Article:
You can propagate Alocasia Zebrina either by division or corm.
If propagating this plant by division, here is what you need to do:
- Gently remove the mother plant from the pot and divide the plant at the base/roots.
- Plant the division’s into new pots to create more plants.
If propagating this plant by corm/bulb, here is what you need to do:
- Place the bulb/corm in a small plastic container with a little bit of water.
- Do not let the plastic container dry out, there should always be a little bit of water on the corm.
- Eventually the corm will take and roots will form on the corm.
- Once the roots are visible, you can move the bulb to soil by gently pressing the corm into moist soil.
- Place in a spot getting bright sunlight and mist every 3-4 days.
- Ideally the corm should grow in a spot getting high humidity in the 50%+ range.
- You should see a leaf grow in a few weeks.
Below is a picture of a corm in a small plastic container with water. It’s not the clearest photo, but you can see that the roots are starting to form. I was getting really excited at this point!
Alocasia Zebrina Common Questions
Is Alocasia Zebrina rare?
Alocasia Zebrina isn’t a rare houseplant as you can find this plant at most plant stores. You probably won’t find this plant at any big box stores that sells plants.
How much is a Alocasia Zebrina?
Alocasia Zebrina cost less than $20 for a 4 inch pot.
How do you care for Alocasia Zebrina?
Alocasia Zebrina are pretty easy to care for. Just remember these things:
- Water when the soil is almost dried out
- Place in a spot getting bright indirect sunlight or under plant grow lights
- Fertilize during the active growing season
- Give at least 50%+ humidity
Is Alocasia Zebrina a fast grower?
Alocasia Zebrina is a medium-speed grower. It’s not super fast like a Philodendron Brasil but it’s also not as slow as a cactus. This plant is so satisfying to watch go from corm to plant with foliage.
How big do Alocasia Zebrina get?
Alocasia Zebrina can get up to 3 feet tall, so it’s definitely a plant that takes up some room and makes a statement in your home.
Is Alocasia Zebrina toxic to pets?
Yes, this plant is toxic to pets. You can get more information on toxic and pet-friendly plants at ASPCA here.
Why is my Alocasia Zebrina getting spider mites?
Spider mites love Alocasia’s and that’s something you need to know before getting this plant. Spider mites thrive in dry, warm conditions, which is why you need to have this plant sitting in high humidity.
These little suckers can completely destroy a plant in days (as well as the plants surrounding it). This is why pest prevention is key and I talk about this more below.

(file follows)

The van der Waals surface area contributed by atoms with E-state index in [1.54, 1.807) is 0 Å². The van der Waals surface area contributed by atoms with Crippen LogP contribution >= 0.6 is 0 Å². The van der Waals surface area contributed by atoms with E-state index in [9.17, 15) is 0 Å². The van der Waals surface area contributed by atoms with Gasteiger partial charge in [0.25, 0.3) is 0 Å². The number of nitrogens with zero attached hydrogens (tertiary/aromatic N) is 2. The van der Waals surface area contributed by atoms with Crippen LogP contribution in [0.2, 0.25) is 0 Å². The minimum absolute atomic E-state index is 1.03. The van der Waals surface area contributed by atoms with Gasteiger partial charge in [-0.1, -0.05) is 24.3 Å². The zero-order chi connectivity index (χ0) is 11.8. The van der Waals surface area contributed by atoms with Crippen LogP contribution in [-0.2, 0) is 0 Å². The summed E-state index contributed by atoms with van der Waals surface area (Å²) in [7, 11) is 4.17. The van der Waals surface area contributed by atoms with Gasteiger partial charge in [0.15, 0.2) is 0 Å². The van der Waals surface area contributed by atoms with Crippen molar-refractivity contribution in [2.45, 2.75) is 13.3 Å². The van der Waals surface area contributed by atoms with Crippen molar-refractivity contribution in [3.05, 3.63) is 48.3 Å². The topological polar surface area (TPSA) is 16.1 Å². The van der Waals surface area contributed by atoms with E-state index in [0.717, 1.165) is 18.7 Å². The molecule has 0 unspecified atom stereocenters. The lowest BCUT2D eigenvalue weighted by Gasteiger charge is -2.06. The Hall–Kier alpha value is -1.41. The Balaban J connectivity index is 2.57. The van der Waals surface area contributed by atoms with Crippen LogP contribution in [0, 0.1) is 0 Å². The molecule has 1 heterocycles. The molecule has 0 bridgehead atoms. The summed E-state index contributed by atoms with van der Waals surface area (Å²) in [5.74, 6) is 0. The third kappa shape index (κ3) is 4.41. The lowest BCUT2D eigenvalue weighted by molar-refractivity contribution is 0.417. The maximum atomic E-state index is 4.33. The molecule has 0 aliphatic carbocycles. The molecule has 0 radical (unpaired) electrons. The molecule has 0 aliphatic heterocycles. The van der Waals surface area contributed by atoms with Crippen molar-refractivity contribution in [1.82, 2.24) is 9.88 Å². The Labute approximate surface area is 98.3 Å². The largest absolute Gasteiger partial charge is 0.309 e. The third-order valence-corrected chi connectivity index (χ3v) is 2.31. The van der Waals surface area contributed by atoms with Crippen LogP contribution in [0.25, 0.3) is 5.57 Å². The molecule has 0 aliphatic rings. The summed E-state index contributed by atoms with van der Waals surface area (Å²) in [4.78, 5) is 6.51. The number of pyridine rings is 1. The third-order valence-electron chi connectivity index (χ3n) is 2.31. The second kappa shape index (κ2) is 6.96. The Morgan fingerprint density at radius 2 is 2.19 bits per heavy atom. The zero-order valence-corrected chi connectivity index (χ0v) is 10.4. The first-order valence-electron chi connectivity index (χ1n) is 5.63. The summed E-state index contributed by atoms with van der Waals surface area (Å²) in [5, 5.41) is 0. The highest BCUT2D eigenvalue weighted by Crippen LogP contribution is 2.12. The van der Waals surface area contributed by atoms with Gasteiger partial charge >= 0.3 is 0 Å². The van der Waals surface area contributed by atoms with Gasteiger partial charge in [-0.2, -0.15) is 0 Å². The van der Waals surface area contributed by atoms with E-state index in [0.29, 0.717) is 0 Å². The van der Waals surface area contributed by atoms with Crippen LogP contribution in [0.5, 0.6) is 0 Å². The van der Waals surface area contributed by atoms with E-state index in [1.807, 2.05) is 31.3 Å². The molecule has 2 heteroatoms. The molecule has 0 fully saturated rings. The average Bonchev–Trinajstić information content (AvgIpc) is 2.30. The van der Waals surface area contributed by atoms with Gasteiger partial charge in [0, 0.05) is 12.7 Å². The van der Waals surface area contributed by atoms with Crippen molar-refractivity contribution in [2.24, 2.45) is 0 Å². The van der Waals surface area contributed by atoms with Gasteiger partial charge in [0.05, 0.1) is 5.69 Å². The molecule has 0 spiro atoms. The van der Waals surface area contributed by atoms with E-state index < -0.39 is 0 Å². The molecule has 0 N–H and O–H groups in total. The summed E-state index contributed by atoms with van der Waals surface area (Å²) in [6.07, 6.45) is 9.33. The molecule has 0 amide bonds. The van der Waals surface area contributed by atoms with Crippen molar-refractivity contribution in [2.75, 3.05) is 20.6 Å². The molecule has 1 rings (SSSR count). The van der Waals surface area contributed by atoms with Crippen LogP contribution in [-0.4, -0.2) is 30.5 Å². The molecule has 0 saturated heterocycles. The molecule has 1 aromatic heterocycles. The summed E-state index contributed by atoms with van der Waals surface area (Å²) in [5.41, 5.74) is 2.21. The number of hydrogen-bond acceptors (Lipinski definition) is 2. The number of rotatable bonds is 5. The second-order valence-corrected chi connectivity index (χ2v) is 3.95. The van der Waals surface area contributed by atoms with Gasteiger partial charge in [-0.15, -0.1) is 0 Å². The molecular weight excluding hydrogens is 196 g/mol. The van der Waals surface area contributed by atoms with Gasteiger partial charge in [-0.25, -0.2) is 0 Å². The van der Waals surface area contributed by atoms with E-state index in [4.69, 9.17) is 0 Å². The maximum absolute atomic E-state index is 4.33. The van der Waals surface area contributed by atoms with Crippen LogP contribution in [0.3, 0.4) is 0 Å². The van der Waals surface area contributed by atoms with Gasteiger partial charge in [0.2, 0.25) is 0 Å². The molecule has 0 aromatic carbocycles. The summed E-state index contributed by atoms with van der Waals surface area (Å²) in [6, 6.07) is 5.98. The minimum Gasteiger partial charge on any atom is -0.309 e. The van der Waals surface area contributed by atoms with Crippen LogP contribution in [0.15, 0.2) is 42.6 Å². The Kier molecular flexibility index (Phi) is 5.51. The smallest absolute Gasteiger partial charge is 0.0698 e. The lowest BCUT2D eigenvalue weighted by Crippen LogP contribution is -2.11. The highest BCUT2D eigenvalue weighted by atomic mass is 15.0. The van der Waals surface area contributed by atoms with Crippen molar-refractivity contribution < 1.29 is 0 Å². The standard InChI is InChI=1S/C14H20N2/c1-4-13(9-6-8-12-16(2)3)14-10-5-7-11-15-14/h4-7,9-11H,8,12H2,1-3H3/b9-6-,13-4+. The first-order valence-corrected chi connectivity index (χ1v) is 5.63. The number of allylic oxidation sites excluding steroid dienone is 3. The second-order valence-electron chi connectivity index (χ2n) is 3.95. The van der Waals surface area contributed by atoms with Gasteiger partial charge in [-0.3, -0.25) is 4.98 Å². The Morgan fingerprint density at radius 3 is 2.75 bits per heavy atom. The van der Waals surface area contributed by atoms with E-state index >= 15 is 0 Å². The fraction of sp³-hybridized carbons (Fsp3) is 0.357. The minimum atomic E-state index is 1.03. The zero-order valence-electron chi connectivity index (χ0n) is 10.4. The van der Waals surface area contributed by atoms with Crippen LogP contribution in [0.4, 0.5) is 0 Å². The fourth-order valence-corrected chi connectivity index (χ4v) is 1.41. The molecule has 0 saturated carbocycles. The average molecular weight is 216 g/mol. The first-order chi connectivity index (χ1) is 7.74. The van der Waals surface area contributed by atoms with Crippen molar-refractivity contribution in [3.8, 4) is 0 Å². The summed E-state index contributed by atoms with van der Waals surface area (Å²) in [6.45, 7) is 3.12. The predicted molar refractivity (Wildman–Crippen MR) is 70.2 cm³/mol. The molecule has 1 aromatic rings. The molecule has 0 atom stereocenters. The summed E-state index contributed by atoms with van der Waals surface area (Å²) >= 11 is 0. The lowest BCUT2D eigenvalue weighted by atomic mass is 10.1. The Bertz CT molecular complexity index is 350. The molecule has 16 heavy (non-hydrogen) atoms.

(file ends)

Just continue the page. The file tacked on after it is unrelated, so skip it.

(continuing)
Alocasia Zebrina is prone to getting pests like aphids, mealybugs, scale, and spider mites. To avoid pest pressures, I recommend using a pest preventive like Bonide and Azamax.
Bonide Systemic Granules are small tiny pebbles that you sprinkle on top of your plants potting mix. This is one of the best products you can use to avoid getting fungus gnats and other annoying pests. You only have to sprinkle this stuff on your plants soil once every two months or when you notice your plants are getting gnats.
I also like using Azamax on my plants as an extra pest preventive. This is because once pest pressures get out of hand, it’s really hard to get rid of them. So I use both Bonide and Azamax as a safety measure. I’ve never had any pest pressures on my 200+ plants.
How to get rid of spider mites
Here are my best tips to get rid of these annoying little mites:
- Gather all of the plants that have spider mites on them (if you have a room full of plants, you’ll likely want to treat all of the plants).
- Rinse the foliage with water and a rag. Cut off all leaves that are yellowed or dying off.
- Make a mixture of soap and water in a spray bottle. I squeeze about 1 tablespoon of Dr. Bronners into a spray bottle and fill the rest with water. Then spray each leaf (backside and frontside) as well as stems, soil, everything with this spray mixture.
- Instead of the soap mixture, you can also use Azamax, which works wonders for getting rid of spider mites. With Azamax, you mix 1-2 oz per gallon of water and spray the plants every few days with this mixture.
- Keep a close eye on your plants and once the spider mites are gone, get on a regular pest preventive schedule.
Key Points To Remember
Alocasia Zebrina is a stunning plant with unique foliage and spotted petioles. While Alocasia are known for being more difficult plants, this particular plant is easy and has given me zero problems, which is why I recommend it to people new to Alocasias.
Here are the key things to remember for Alocasia Zebrina.
- Place in a spot getting bright indirect sunlight (south facing windows is best)
- Water once the top inch of soil is dry
- Fertilize during the active growing season with a high quality fertilizer like Dyna Gro
- Place in a spot getting at least 50%+ humidity